(Article originally published here)
Four reasons why the voices of the most vulnerable must be heard and prioritised if we are to ensure that the Sustainable Development Goals leave no one behind.
The declaration for the Sustainable Development Goals (SDGs) pledges that no one will be left behind on the collective journey to end poverty, eradicate hunger and combat inequalities.
As such, it demands that special attention is paid to the world’s most vulnerable communities, to those who are most at risk from changes to the climate and wider environment. But it is not enough to just focus on the needs of the vulnerable.
This blog argues that there are logical, practical, economic and moral reasons why the poorest and most vulnerable must be actively involved and their needs must be prioritised.
- It is, first and foremost, logical to involve the people affected in decisions about their lives. Working with the most vulnerable and supporting their proposed solutions can increase the effectiveness of initiatives by ensuring interventions are appropriate for the local context and needs.
Adapting agricultural production to climate change, for example, involves helping farmers to find appropriate local solutions that allow each farmer to increase productivity using less water. This ensures that the solutions meet farmers’ needs.
And this logic should extend to include children and young people, who have the most at stake in a changed climate: it’s their future and they are tomorrow’s leaders. Involving children and young people at an early stage will help to internalise actions, which means less investment to engage with them as adults.
- Supporting locally-conceived solutions is also a practical approach. It will improve buy-in for actions, meaning that solutions are more likely to last. Such approaches capitalise on the energy, skills, knowledge and enthusiasm of those at risk.
As the IPCC has recognised, indigenous, local and traditional knowledge systems and practices can be a major resource when it comes to adapting to climate change. Integrating this knowledge into approaches to adaptation canincrease capacity and reduce vulnerability.
Indigenous peoples have developed thousands of robust crop varieties and livestock breeds which communities around the world are now turning to in order to cope with climate change (as shown in Kenya, China, Peru andIndia).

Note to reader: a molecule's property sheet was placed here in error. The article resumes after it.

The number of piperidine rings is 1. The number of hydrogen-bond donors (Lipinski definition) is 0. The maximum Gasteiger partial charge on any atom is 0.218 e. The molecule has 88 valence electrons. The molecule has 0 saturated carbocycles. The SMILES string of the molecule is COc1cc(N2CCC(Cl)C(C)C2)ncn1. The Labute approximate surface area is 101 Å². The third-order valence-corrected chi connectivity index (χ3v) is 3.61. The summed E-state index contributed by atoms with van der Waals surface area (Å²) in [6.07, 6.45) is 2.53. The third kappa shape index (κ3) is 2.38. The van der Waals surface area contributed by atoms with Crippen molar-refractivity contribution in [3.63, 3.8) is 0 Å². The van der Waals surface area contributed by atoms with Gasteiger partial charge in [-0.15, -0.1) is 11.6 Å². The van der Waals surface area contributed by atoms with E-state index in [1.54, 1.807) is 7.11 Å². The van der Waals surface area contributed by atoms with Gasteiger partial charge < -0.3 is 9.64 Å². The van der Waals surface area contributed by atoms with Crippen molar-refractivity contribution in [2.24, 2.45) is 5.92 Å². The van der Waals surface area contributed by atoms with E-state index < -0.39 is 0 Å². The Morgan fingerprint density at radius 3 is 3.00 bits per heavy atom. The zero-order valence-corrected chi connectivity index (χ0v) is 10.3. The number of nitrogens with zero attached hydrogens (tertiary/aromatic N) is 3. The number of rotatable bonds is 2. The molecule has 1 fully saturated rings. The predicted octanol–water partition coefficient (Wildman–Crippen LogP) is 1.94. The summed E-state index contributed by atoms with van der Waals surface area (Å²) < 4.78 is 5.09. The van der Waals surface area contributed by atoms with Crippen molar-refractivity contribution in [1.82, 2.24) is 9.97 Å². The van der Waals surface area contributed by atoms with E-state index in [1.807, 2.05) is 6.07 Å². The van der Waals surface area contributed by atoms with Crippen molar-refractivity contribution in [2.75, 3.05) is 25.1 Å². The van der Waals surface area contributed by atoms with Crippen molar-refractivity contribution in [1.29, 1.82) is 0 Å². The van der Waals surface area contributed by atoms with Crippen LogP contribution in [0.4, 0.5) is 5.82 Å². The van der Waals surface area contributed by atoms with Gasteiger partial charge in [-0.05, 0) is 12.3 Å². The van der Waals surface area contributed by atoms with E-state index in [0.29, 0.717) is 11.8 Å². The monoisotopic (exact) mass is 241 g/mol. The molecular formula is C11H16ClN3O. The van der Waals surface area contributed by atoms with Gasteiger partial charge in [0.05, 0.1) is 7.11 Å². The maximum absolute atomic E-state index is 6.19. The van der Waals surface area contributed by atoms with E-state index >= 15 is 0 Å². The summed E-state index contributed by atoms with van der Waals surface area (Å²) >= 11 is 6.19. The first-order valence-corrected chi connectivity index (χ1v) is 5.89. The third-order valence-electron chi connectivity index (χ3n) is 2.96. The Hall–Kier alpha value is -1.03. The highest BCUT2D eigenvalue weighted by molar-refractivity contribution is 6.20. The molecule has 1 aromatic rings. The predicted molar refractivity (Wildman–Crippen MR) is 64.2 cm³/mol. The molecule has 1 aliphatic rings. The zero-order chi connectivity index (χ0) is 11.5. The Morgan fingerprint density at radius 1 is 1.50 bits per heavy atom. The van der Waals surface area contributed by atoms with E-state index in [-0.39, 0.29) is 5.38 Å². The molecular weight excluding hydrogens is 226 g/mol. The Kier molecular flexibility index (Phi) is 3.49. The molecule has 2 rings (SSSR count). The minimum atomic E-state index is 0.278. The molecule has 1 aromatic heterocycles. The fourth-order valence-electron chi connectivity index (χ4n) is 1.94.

- There is also an economic reason. Research by the New Economics Foundation (NEF) shows that a more equal world is better for all its inhabitants.
NEF argues that rising inequality is not even making the ‘haves’ happier, and that “a more equal world by 2030 would dramatically reduce the number of people living in extreme poverty, and better brace us to mitigate and adapt to environmental shocks“.
Solutions that address the needs of just one section of society are very likely to break down if other sections are excluded. Take the Kenyan economy for example – the entire country suffers due to persistent poverty and vulnerability to drought, particularly in the drylands. This slows economic growth by 2.8 per cent per year (PDF), and creates periodic economic shocks, contributing to ongoing national and international security issues.
Failing to address the needs of the poorest will have increasing economic implications. Working with the poorest communities to find ways out of poverty (as for example with forest farmers in Vietnam) can provide a win-win solution.
- There is also a strong moral argument for supporting the poor. nThe United Nations Office of the High Commissioner for Human Rights states that “a safe, clean, healthy and sustainable environment is integral to the full enjoyment of a wide range of human rights, including the rights to life, health, food, water and sanitation“.
Poor people have contributed least to the problem of climate change given their minimal greenhouse gas emissions, and yet they are shouldering the bulk of its negative impacts.
So far the UN Framework Convention on Climate Change (UNFCCC) negotiations have largely focused on equity between countries, with the Association of Small Island States (AOSIS) and the LDC Group particularly vocal on these issues, but equity within countries also needs to be addressed. This means prioritising support for vulnerable communities.
Put simply, poor people usually suffer the most from environmental change. They are frequently unable to cope with current climatic (and other) shocks, let alone any future risks, due to a lack of resources and appropriate support, and because of political and economic marginalisation.
Their perspectives must be listened to, properly understood and acted on.
Written by: Dr. Hannah Reid, Research Associate, Climate Change and Biodiversity Group, IIED